Locked-in syndrome sufferer Tony Nicklinson has lost his High Court battle to have a doctor end his life without fear of prosecution.
Victory in the landmark right-to-die case would have altered the UK's murder laws.
A second locked-in syndrome sufferer, referred to only as "Martin", 47, also lost his challenge to the legal ban on assisted dying.
ITV News Reporter Emily Morgan was with Mr Nicklinson when he received the news:
Mr Nicklinson, who was left paralysed by a catastrophic stroke seven years ago, appealed for a change in law as he is unable to take his own life.
He wanted a doctor who gives him a fatal dose to have a "common law defence of necessity" against any possible murder charge.
But three judges at London's High Court unanimously agreed that it would be wrong for the court to depart from the long-established legal position that "voluntary euthanasia is murder, however understandable the motives may be".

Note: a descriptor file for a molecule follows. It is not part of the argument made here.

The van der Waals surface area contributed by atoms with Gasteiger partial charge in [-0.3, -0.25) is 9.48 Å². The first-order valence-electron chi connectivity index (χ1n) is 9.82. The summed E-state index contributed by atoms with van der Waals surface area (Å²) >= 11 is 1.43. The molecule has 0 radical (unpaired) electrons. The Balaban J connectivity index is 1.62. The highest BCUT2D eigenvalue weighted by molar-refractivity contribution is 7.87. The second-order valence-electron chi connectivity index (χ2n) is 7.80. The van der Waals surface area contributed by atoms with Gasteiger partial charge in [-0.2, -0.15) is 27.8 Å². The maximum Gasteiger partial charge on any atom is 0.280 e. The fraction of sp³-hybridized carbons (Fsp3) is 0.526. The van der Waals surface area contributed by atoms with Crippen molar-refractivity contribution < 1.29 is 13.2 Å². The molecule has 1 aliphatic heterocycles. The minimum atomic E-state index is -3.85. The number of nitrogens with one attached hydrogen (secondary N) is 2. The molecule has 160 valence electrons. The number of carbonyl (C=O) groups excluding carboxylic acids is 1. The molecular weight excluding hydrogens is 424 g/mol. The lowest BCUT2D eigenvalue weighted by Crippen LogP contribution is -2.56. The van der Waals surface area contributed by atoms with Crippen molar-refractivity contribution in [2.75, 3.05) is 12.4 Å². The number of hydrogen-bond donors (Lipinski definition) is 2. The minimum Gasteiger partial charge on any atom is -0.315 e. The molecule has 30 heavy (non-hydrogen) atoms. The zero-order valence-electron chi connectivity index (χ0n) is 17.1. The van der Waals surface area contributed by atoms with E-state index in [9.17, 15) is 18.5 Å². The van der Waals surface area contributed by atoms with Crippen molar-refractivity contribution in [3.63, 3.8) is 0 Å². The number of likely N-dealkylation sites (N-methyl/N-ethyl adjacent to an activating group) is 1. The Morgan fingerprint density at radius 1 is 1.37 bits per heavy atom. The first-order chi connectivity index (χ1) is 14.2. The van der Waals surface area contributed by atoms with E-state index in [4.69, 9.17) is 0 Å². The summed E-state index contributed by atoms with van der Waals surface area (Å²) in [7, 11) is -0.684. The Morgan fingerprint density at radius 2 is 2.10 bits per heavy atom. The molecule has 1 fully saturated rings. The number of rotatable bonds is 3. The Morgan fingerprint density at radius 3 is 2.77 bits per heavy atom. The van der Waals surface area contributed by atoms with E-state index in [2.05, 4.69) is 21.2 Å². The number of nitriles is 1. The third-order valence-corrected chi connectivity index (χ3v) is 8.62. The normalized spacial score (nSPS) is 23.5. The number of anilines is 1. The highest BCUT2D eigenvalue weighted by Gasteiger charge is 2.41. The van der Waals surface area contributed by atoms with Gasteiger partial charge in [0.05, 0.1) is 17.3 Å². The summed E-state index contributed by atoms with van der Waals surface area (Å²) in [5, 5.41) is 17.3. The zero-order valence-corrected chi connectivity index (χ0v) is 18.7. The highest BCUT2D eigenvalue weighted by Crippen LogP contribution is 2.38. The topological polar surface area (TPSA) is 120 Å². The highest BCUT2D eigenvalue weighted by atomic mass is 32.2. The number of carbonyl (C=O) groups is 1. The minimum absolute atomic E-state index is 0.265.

Responding to the judgement, Mr Nicklinson,58, from Melksham in Wiltshire, tweeted:
It's not the result I was hoping for but it isn't entirely unexpected. Judges, like politicians, are happiest when they can avoid confronting the real issues and this judgement is not an exception to the rule.
I believe the legal team acting on my behalf is prepared to go all the way with this but unfortunately for me it means yet another period of physical discomfort, misery and mental anguish while we find out who controls my life - me or the state.
The judges ruled that the current law did not breach human rights and it was for Parliament, not the courts, to decide whether it should be changed.
Shortly afterwards, Paul Bowen QC, representing Mr Nicklinson, confirmed - as expected - that he will appeal the High Court's ruling.
Less than an hour before the judges' verdict was announced, Mr Nicklinson's family launched a petition to support his right to die.